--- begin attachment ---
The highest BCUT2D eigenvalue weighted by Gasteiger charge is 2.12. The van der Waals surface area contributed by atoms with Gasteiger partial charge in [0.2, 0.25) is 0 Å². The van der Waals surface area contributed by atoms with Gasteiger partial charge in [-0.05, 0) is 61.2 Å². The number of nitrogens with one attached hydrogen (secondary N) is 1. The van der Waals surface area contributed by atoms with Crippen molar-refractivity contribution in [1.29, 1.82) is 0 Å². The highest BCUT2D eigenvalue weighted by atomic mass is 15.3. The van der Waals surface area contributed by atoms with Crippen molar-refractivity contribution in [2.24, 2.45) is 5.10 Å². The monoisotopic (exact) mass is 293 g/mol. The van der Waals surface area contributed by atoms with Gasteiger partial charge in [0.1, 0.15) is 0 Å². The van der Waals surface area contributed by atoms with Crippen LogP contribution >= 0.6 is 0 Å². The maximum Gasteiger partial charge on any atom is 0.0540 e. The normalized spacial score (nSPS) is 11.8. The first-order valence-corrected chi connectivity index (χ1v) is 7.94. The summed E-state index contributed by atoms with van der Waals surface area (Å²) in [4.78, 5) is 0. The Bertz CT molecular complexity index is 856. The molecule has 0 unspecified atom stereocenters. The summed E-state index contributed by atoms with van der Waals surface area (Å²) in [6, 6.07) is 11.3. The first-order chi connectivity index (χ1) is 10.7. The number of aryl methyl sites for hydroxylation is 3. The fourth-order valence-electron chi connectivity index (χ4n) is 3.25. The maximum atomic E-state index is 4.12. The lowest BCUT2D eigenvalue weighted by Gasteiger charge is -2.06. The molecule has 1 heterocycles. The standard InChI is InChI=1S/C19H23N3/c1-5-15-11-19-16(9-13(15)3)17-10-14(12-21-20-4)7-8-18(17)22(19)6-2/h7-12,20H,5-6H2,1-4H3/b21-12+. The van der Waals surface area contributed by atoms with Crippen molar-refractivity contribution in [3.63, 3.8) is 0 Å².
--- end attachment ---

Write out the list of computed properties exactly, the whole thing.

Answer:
The highest BCUT2D eigenvalue weighted by Gasteiger charge is 2.12. The van der Waals surface area contributed by atoms with Gasteiger partial charge in [0.2, 0.25) is 0 Å². The van der Waals surface area contributed by atoms with Gasteiger partial charge in [-0.05, 0) is 61.2 Å². The number of nitrogens with one attached hydrogen (secondary N) is 1. The van der Waals surface area contributed by atoms with Crippen molar-refractivity contribution in [1.29, 1.82) is 0 Å². The highest BCUT2D eigenvalue weighted by atomic mass is 15.3. The van der Waals surface area contributed by atoms with Crippen molar-refractivity contribution in [2.24, 2.45) is 5.10 Å². The monoisotopic (exact) mass is 293 g/mol. The van der Waals surface area contributed by atoms with Gasteiger partial charge in [0.1, 0.15) is 0 Å². The van der Waals surface area contributed by atoms with Crippen LogP contribution >= 0.6 is 0 Å². The maximum Gasteiger partial charge on any atom is 0.0540 e. The normalized spacial score (nSPS) is 11.8. The first-order valence-corrected chi connectivity index (χ1v) is 7.94. The summed E-state index contributed by atoms with van der Waals surface area (Å²) in [4.78, 5) is 0. The Bertz CT molecular complexity index is 856. The molecule has 0 unspecified atom stereocenters. The summed E-state index contributed by atoms with van der Waals surface area (Å²) in [6, 6.07) is 11.3. The first-order chi connectivity index (χ1) is 10.7. The number of aryl methyl sites for hydroxylation is 3. The fourth-order valence-electron chi connectivity index (χ4n) is 3.25. The maximum atomic E-state index is 4.12. The lowest BCUT2D eigenvalue weighted by Gasteiger charge is -2.06. The molecule has 1 heterocycles. The standard InChI is InChI=1S/C19H23N3/c1-5-15-11-19-16(9-13(15)3)17-10-14(12-21-20-4)7-8-18(17)22(19)6-2/h7-12,20H,5-6H2,1-4H3/b21-12+. The van der Waals surface area contributed by atoms with Crippen molar-refractivity contribution in [3.63, 3.8) is 0 Å².